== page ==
During our career, we frequently have to decide whether to choose option A or option B. What to study? What to do after we graduate? Should we take that job offer? Should we quit our job or change careers entirely?
When making these decisions, we sometimes intuitively know what’s right for us, and we do it. But more often than not, we have no idea how to decide.
To solve the problem, we are usually advised to get out an empty sheet of paper and write down the advantages and disadvantages, the pros and cons of each opportunity. But even after we have them right in front of our very eyes, it doesn’t help us in making the decision. We might feel more drawn to take that year off to travel to West Africa, even though it clearly says on the list that staying at our current job is the better decision.
But better for whom?
The advantage of having a safe job might be of no concern to you, and may even feel like a burden.
The reason a list of advantages and disadvantages is often without results is that you take down analytical facts without taking into account the you behind those facts.
If you want to make a decision that you actually feel comfortable and happy with, you have to take into account your values. If your decision is not in line with your values, you will never be truly happy, pleased with yourself, satisfied, or fulfilled. You can only be fulfilled if you feel authenticity and integrity. And you can only feel authentic and integer if you know your values.
If you make your decisions in life based on other people’s values, like friends', family’s or coworkers', those decisions will bring you no closer to where you want to be. For some reason this is typically what we do when making lists of pros and cons.
Writing down what’s on our mind is generally an advantage; but not always what’s best for you.
Your values help you judge what is right and what is wrong, good or bad, important or unimportant: they are your yardstick.
Simply put, if you infringe upon your values, you feel bad. If two of your values are in conflict, you feel torn apart. But if you act according to your values, you feel good.
Knowing your values is like having an inner-compass. If you follow your compass you’ll stop wasting your energy and time on worthless activities. If, for example, you know that one of your greatest values is adventure, you would know that working as a clerk is the wrong job for you. If you value close relationships more than anything, you would probably be miserable travelling by yourself for a year.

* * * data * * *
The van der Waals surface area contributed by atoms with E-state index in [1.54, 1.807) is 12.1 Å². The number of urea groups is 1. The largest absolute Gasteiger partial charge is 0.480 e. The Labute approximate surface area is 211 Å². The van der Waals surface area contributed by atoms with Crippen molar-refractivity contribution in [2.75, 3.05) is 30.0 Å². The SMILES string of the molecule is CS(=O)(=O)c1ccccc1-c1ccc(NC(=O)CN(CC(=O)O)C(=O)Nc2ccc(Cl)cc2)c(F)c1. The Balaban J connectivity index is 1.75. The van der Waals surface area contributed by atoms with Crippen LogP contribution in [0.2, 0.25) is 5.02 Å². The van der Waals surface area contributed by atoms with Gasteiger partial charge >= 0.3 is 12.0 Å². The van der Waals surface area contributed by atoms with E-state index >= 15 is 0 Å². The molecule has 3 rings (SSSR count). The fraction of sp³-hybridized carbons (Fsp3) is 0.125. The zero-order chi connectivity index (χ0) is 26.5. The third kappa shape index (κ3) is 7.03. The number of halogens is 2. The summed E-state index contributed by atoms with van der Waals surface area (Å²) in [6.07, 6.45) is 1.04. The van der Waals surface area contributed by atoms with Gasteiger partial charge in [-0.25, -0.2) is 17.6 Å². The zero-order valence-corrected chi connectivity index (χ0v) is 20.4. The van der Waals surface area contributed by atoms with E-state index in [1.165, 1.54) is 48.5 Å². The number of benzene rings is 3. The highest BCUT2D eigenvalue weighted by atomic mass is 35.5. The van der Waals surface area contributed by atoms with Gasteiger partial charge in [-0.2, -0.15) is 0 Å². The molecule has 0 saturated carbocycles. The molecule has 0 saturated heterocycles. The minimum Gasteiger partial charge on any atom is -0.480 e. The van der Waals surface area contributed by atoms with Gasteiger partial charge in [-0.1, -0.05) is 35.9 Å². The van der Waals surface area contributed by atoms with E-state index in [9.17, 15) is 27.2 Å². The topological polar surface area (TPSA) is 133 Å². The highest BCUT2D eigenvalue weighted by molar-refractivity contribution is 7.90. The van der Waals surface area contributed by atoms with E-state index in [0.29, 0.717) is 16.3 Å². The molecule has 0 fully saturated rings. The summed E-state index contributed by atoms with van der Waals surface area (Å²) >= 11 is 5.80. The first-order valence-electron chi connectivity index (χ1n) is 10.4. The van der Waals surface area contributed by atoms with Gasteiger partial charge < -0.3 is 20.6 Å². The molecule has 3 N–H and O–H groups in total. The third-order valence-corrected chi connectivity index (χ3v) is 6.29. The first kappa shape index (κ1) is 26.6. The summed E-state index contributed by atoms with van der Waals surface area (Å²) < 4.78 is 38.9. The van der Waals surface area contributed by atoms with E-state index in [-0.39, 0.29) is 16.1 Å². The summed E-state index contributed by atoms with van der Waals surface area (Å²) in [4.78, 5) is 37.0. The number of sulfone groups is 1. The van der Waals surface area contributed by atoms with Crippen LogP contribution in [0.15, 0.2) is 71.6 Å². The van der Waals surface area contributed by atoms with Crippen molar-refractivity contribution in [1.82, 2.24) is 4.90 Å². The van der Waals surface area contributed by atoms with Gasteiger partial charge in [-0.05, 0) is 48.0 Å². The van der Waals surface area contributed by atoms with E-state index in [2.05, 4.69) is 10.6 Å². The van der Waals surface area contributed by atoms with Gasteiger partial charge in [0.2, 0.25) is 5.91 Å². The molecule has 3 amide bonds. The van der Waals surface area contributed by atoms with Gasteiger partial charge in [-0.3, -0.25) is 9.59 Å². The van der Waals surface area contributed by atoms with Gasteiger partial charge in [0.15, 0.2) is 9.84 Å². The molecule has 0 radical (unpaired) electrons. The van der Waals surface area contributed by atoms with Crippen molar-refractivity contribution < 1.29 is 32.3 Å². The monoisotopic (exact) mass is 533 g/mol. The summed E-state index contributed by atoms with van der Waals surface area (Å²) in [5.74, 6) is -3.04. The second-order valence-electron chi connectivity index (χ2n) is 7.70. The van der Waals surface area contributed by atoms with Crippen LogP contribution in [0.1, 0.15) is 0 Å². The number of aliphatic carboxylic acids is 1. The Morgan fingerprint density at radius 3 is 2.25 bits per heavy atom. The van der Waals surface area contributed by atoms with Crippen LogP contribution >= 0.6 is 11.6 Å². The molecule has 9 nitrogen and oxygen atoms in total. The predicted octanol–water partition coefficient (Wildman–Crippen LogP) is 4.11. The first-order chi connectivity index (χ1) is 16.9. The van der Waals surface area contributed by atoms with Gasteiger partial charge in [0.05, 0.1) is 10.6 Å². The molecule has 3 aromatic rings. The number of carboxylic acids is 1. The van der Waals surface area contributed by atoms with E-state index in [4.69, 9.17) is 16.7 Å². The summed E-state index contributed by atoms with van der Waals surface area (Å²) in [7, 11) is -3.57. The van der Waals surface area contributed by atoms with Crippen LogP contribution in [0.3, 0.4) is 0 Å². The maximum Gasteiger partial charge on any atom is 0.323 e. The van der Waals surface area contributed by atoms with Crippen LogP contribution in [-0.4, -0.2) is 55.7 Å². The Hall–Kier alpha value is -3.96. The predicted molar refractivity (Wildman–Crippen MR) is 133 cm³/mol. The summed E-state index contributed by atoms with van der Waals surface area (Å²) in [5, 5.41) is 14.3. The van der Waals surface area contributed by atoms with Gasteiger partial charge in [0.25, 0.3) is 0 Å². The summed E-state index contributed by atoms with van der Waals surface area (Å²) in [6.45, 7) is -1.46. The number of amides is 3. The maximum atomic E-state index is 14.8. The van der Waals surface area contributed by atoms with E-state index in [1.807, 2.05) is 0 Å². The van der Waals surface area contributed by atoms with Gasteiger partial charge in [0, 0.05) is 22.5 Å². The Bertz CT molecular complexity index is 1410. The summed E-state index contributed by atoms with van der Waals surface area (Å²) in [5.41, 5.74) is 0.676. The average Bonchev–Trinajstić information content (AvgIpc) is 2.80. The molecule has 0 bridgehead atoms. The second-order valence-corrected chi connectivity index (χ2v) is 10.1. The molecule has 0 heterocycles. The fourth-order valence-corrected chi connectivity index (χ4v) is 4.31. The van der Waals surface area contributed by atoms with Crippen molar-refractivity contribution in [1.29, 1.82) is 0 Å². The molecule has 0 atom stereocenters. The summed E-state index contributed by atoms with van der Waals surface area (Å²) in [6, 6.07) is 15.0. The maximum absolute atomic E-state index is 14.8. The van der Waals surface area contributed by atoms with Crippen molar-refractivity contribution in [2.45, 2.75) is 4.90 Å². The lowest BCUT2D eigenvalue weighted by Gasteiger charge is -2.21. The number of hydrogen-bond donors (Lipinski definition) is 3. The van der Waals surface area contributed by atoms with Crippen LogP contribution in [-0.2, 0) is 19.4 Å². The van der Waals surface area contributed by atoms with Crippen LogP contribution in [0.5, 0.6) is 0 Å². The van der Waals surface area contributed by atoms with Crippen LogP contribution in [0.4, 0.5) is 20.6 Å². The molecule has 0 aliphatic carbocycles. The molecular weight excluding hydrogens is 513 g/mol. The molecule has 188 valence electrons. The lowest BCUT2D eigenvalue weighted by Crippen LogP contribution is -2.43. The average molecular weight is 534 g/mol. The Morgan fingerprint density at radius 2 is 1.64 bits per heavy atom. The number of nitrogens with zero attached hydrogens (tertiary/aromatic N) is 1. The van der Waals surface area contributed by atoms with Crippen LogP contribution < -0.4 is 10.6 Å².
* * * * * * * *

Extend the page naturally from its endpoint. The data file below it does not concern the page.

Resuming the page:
A personal value compass is the collection of your values. It can guide you to make decisions that you feel good about and help you act authentically. No matter if it’s in your personal or your professional life. A personal value compass can help you identify the right job for you and to do the right thing consistently.
How to identify your values:
- Identify the different areas of your life, like your relationships, your hobbies, or your career. It might be that you value different aspects in your career than you do in your relationships. Maybe you want freedom in your career, but safety in your relationship, or perhaps the other way around.
- Take a piece of paper. In the middle of the paper write down the area of your life that you want to work with first e.g. your career.
- On the rest of the paper write down all values that you want to see fulfilled in your job e.g. freedom, close relationships, financial freedom, variety…
- Sum up some of the values (if possible) and highlight the ones that are most important to you (five max).
- Take those five values and write down a more detailed explanation of each value by answering the following questions: What does the value mean to you precisely? How do you know you are living according to this value? Is that really your definition of the value or are you just copying it from someone else?
- Take an index card and write down your top values for each area of your life. This is your personal value compass.
- Whenever you are doubtful about a decision, get your personal value compass out, and see which of the solutions most resembles your values.
You can ask yourself the following:
- Which option is closer to my values?
- Which option allows me to live according to my values?
- How can I integrate my values in each option?
So forget about those lists of advantages and disadvantages. They might not get you any closer to what you want. Instead, when having to make a decision next time, try to follow your values and see where that gets you.
About the Author:
As a coach and trainer, Jessica Böhme helps people change the world by uncovering who they really are, what their purpose is in life and how to live according to their values. Her work is guided by the question how to live a Good Life and at the same time make the world a better place.
Next to her work as a coach and trainer, she is currently conducting a research project on the interface of personal development and sustainable development.
Her website and blog: www.youchangeyou.net
Originally published June 15, 2016